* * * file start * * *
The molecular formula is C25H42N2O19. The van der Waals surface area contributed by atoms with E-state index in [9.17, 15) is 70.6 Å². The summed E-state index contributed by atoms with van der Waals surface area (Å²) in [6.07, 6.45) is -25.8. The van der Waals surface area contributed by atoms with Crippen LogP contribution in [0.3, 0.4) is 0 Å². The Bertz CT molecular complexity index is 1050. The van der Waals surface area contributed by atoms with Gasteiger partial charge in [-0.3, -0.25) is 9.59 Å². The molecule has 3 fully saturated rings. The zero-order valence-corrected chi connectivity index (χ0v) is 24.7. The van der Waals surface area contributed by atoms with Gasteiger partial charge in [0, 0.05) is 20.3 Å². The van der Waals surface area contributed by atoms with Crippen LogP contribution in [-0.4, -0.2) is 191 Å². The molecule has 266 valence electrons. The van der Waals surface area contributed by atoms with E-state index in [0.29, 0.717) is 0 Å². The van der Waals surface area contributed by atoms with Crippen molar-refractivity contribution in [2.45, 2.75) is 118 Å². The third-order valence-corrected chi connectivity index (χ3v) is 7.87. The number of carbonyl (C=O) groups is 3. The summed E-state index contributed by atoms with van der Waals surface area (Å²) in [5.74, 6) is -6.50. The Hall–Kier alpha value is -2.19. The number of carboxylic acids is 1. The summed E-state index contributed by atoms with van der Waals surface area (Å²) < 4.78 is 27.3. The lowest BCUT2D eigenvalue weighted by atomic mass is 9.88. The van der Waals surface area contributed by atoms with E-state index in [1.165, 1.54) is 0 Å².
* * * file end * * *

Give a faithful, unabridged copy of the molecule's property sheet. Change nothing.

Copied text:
The molecular formula is C25H42N2O19. The van der Waals surface area contributed by atoms with E-state index in [9.17, 15) is 70.6 Å². The summed E-state index contributed by atoms with van der Waals surface area (Å²) in [6.07, 6.45) is -25.8. The van der Waals surface area contributed by atoms with Crippen LogP contribution in [0.3, 0.4) is 0 Å². The Bertz CT molecular complexity index is 1050. The van der Waals surface area contributed by atoms with Gasteiger partial charge in [-0.3, -0.25) is 9.59 Å². The molecule has 3 fully saturated rings. The zero-order valence-corrected chi connectivity index (χ0v) is 24.7. The van der Waals surface area contributed by atoms with Gasteiger partial charge in [0, 0.05) is 20.3 Å². The van der Waals surface area contributed by atoms with Crippen LogP contribution in [-0.4, -0.2) is 191 Å². The molecule has 266 valence electrons. The van der Waals surface area contributed by atoms with E-state index in [0.29, 0.717) is 0 Å². The van der Waals surface area contributed by atoms with Crippen molar-refractivity contribution in [2.45, 2.75) is 118 Å². The third-order valence-corrected chi connectivity index (χ3v) is 7.87. The number of carbonyl (C=O) groups is 3. The summed E-state index contributed by atoms with van der Waals surface area (Å²) in [5.74, 6) is -6.50. The Hall–Kier alpha value is -2.19. The number of carboxylic acids is 1. The summed E-state index contributed by atoms with van der Waals surface area (Å²) < 4.78 is 27.3. The lowest BCUT2D eigenvalue weighted by atomic mass is 9.88. The van der Waals surface area contributed by atoms with E-state index in [1.165, 1.54) is 0 Å².